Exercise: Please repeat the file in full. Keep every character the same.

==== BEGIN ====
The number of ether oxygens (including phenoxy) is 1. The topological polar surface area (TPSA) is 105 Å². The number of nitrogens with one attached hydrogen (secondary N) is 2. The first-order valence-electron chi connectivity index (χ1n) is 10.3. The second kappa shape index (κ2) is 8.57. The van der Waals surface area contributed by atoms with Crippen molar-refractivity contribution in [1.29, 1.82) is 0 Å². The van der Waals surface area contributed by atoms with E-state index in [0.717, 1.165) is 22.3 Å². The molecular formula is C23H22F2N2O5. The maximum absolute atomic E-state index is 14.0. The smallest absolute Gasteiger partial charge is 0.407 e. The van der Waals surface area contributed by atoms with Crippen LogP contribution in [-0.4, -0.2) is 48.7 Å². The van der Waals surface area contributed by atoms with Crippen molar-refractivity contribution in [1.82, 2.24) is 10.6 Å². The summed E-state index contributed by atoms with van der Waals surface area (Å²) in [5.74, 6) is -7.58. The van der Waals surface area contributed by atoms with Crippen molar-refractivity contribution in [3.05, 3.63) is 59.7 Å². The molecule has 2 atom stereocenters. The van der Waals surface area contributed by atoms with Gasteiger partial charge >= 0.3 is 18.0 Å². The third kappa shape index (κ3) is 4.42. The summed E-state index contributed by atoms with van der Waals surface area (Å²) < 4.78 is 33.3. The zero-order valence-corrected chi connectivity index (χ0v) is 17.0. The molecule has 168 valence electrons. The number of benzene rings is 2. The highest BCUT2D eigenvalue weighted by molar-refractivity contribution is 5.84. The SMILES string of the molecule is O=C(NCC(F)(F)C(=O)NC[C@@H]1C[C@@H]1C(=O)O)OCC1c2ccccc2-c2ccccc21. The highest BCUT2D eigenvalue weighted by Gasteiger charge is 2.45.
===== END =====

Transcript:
The number of ether oxygens (including phenoxy) is 1. The topological polar surface area (TPSA) is 105 Å². The number of nitrogens with one attached hydrogen (secondary N) is 2. The first-order valence-electron chi connectivity index (χ1n) is 10.3. The second kappa shape index (κ2) is 8.57. The van der Waals surface area contributed by atoms with Crippen molar-refractivity contribution in [1.29, 1.82) is 0 Å². The van der Waals surface area contributed by atoms with E-state index in [0.717, 1.165) is 22.3 Å². The molecular formula is C23H22F2N2O5. The maximum absolute atomic E-state index is 14.0. The smallest absolute Gasteiger partial charge is 0.407 e. The van der Waals surface area contributed by atoms with Crippen LogP contribution in [-0.4, -0.2) is 48.7 Å². The van der Waals surface area contributed by atoms with Crippen molar-refractivity contribution in [1.82, 2.24) is 10.6 Å². The summed E-state index contributed by atoms with van der Waals surface area (Å²) in [5.74, 6) is -7.58. The van der Waals surface area contributed by atoms with Crippen molar-refractivity contribution in [3.05, 3.63) is 59.7 Å². The molecule has 2 atom stereocenters. The van der Waals surface area contributed by atoms with Gasteiger partial charge >= 0.3 is 18.0 Å². The third kappa shape index (κ3) is 4.42. The summed E-state index contributed by atoms with van der Waals surface area (Å²) < 4.78 is 33.3. The zero-order valence-corrected chi connectivity index (χ0v) is 17.0. The molecule has 168 valence electrons. The number of benzene rings is 2. The highest BCUT2D eigenvalue weighted by molar-refractivity contribution is 5.84. The SMILES string of the molecule is O=C(NCC(F)(F)C(=O)NC[C@@H]1C[C@@H]1C(=O)O)OCC1c2ccccc2-c2ccccc21. The highest BCUT2D eigenvalue weighted by Gasteiger charge is 2.45.